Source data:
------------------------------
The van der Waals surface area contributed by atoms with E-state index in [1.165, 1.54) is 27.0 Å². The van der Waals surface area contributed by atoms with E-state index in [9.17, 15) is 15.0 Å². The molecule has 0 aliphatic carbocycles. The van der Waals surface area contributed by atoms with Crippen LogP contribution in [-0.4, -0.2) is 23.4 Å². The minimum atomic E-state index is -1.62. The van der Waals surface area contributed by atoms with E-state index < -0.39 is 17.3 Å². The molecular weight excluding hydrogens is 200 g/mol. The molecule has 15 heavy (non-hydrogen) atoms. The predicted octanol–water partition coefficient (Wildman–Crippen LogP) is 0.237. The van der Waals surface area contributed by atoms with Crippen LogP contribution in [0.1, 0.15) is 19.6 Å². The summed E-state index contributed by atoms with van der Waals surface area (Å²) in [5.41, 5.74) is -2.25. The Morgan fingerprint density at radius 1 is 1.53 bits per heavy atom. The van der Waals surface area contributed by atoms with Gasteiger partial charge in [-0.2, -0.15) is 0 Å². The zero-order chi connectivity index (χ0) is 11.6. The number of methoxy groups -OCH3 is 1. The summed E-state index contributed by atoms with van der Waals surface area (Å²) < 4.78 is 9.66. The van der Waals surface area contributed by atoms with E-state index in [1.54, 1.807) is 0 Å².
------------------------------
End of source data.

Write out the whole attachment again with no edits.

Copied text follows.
The van der Waals surface area contributed by atoms with E-state index in [1.165, 1.54) is 27.0 Å². The van der Waals surface area contributed by atoms with E-state index in [9.17, 15) is 15.0 Å². The molecule has 0 aliphatic carbocycles. The van der Waals surface area contributed by atoms with Crippen LogP contribution in [-0.4, -0.2) is 23.4 Å². The minimum atomic E-state index is -1.62. The van der Waals surface area contributed by atoms with E-state index < -0.39 is 17.3 Å². The molecular weight excluding hydrogens is 200 g/mol. The molecule has 15 heavy (non-hydrogen) atoms. The predicted octanol–water partition coefficient (Wildman–Crippen LogP) is 0.237. The van der Waals surface area contributed by atoms with Crippen LogP contribution in [0.1, 0.15) is 19.6 Å². The summed E-state index contributed by atoms with van der Waals surface area (Å²) in [5.41, 5.74) is -2.25. The Morgan fingerprint density at radius 1 is 1.53 bits per heavy atom. The van der Waals surface area contributed by atoms with Gasteiger partial charge in [-0.2, -0.15) is 0 Å². The zero-order chi connectivity index (χ0) is 11.6. The number of methoxy groups -OCH3 is 1. The summed E-state index contributed by atoms with van der Waals surface area (Å²) < 4.78 is 9.66. The van der Waals surface area contributed by atoms with E-state index in [1.54, 1.807) is 0 Å².